Relationship of chronic endometritis with chronic deciduitis in cases of miscarriage
BMC Women's Health volume 20, Article number: 114 (2020)
The presence of chronic deciduitis (CD) was determined in patients diagnosed with or without chronic endometritis (CE) before pregnancy.
To study the effect of CE on decidua in cases of miscarriage.
Decidual tissue was obtained from the patients who miscarried at the first pregnancy within a year after the diagnosis of the presence or absence of CE. The number and distribution pattern of plasma cells stained with CD138 in decidual tissue in 10 high-power fields (HPFs) was examined. The prevalence of CD diagnosed with four different grade; grade 0, no plasma cell in 10 HPFs, thus Non-CD;grade 1, rare single plasma cells; grade 2, rare clusters or more than 5 single cells total; and grade 3, many plasma cells with more than 5 clusters, were examined and compared between Non-CE and CE.
The incidence rate of CD of grade2 + 3 was significantly higher in CE than Non-CE (53.8%; 7/13 vs. 0%; 0/13, P < 0.01). Presence of clusters or a number of plasma cells in 10 HPFs of decidua showed a sensitivity of 53.8%, a specificity of 100%, a positive predictive value of 100%, and a negative predictive value of 68.4% for the diagnosis of CE.
Presence of clusters of plasma cells or five or more of plasma cells in decidua was found in more than half of CE, but not found in Non-CE. When CD with cluster or five or more of plasma cells is confirmed histologically in miscarriage decidual tissue, the presence of CE before the pregnancy should be suspected.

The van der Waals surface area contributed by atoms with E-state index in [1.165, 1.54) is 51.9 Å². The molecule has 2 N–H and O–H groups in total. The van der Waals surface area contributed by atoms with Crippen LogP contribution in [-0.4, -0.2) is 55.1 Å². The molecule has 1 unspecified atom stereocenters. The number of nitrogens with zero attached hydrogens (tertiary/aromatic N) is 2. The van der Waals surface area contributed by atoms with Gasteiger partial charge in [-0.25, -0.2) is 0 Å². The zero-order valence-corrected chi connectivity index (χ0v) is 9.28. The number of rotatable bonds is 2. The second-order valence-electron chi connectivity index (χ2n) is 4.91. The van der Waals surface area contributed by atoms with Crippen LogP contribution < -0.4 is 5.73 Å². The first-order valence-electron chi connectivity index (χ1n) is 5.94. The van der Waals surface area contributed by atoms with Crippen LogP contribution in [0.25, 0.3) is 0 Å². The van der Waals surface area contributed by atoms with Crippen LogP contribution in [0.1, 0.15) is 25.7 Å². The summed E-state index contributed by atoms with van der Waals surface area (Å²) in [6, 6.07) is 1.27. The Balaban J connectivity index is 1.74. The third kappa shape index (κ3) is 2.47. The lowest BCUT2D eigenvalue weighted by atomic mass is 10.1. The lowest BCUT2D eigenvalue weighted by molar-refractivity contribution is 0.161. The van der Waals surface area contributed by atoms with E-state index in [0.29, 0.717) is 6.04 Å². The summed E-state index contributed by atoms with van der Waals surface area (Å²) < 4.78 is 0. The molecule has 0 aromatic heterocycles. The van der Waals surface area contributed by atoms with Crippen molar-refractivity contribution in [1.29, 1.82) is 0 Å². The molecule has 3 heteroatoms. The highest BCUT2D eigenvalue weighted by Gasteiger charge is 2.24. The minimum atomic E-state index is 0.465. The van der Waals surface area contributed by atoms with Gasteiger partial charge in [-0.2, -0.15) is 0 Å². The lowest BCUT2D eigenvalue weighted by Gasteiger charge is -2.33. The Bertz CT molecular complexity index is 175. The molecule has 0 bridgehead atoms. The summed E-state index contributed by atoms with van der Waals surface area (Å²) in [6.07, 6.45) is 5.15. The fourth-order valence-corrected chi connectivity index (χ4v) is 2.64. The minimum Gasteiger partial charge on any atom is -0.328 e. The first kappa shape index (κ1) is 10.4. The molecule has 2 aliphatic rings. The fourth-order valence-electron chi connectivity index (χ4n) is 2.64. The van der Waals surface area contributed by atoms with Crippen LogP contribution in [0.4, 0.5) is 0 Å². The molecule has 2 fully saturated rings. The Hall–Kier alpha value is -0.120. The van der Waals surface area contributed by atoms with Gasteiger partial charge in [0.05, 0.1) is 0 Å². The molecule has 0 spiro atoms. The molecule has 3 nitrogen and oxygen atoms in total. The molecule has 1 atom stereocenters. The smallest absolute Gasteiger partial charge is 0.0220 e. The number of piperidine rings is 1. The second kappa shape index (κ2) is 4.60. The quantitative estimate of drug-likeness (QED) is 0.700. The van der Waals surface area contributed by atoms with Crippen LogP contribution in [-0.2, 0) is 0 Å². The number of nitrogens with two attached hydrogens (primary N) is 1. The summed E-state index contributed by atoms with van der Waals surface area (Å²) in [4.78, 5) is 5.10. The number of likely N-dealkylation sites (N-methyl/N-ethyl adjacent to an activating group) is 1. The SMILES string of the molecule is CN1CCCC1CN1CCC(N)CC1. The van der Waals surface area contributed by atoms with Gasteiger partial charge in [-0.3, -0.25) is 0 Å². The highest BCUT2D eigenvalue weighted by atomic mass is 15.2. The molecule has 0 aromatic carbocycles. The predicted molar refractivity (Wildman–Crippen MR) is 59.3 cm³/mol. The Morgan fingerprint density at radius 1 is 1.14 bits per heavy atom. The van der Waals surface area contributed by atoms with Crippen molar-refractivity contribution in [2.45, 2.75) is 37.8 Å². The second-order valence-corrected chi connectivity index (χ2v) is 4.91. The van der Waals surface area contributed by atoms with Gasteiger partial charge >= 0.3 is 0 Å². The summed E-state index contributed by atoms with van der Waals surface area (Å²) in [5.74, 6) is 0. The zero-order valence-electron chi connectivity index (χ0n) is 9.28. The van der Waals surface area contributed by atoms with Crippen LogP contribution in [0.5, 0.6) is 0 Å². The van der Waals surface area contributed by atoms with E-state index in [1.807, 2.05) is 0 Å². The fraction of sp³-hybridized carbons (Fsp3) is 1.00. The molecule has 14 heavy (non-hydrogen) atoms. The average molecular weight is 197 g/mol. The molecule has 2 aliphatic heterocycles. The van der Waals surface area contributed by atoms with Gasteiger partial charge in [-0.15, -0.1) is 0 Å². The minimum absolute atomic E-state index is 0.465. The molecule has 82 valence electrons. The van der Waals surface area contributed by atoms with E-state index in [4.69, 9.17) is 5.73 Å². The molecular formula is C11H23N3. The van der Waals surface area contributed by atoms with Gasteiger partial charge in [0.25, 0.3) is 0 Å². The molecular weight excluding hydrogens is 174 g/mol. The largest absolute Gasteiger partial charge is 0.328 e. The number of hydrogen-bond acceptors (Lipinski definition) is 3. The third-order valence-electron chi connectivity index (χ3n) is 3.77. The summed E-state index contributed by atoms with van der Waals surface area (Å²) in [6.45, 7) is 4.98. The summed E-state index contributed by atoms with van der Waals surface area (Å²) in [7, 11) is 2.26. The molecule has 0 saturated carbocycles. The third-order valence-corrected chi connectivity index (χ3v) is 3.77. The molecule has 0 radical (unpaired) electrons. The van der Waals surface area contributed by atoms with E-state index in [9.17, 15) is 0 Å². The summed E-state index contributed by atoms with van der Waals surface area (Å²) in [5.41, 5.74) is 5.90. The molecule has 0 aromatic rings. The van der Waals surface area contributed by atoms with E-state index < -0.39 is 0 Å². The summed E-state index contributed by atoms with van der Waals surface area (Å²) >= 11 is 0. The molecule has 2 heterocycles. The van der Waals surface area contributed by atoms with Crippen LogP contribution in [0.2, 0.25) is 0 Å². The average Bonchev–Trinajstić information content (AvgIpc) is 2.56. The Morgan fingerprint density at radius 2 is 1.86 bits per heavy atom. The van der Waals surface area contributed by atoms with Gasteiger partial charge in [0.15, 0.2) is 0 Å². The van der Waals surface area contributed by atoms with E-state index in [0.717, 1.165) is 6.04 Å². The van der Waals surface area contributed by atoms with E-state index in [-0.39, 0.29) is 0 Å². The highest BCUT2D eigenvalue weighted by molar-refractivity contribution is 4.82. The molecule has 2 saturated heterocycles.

Chronic endometritis (CE) is a slight inflammation of the endometrium that is histologically diagnosed by the presence of plasma cells in the stroma of the endometrium [1,2,3,4,5]. Several recent reports have shown that CE is associated with infertility, implantation failure, and habitual abortion [6,7,8,9,10,11]. In addition, it has been reported that the ongoing pregnancy rate is restored when CE is cured with antibiotic treatment, suggesting that the cause of CE is microbial infection [9, 12,13,14,15]. The features of the endometrium in CE patients include an increase in the cytotoxic NK cell ratio , dysfunction of decidualization , and an abnormal pattern of endometrial peristalsis , leading to infertility and implantation disorder. These physiological features before pregnancy may continue even after pregnancy and may be present in the decidua. However, so far, there has been no reports of how the endometrium of CE patients changes during pregnancy. The present study focused on chronic deciduitis (CD) for the purpose of histologically examining the effects of CE on the decidua. CD is defined as a type of long-term and slight inflammation of the decidua found during pregnancy [19,20,21,22,23]. Chronic microbial infection and immune mechanisms have been implicated as the etiology of CD [19, 24, 25]. The diagnosis of CD is similar to that of CE, depending histologically on the presence of plasma cells in the decidua [19, 20].
In the present study, the effect of CE on the decidua was determined by examining for the presence of plasma cells and the incidence of CD, using the decidual tissue of patients who became pregnant but miscarried following diagnosis with or without CE.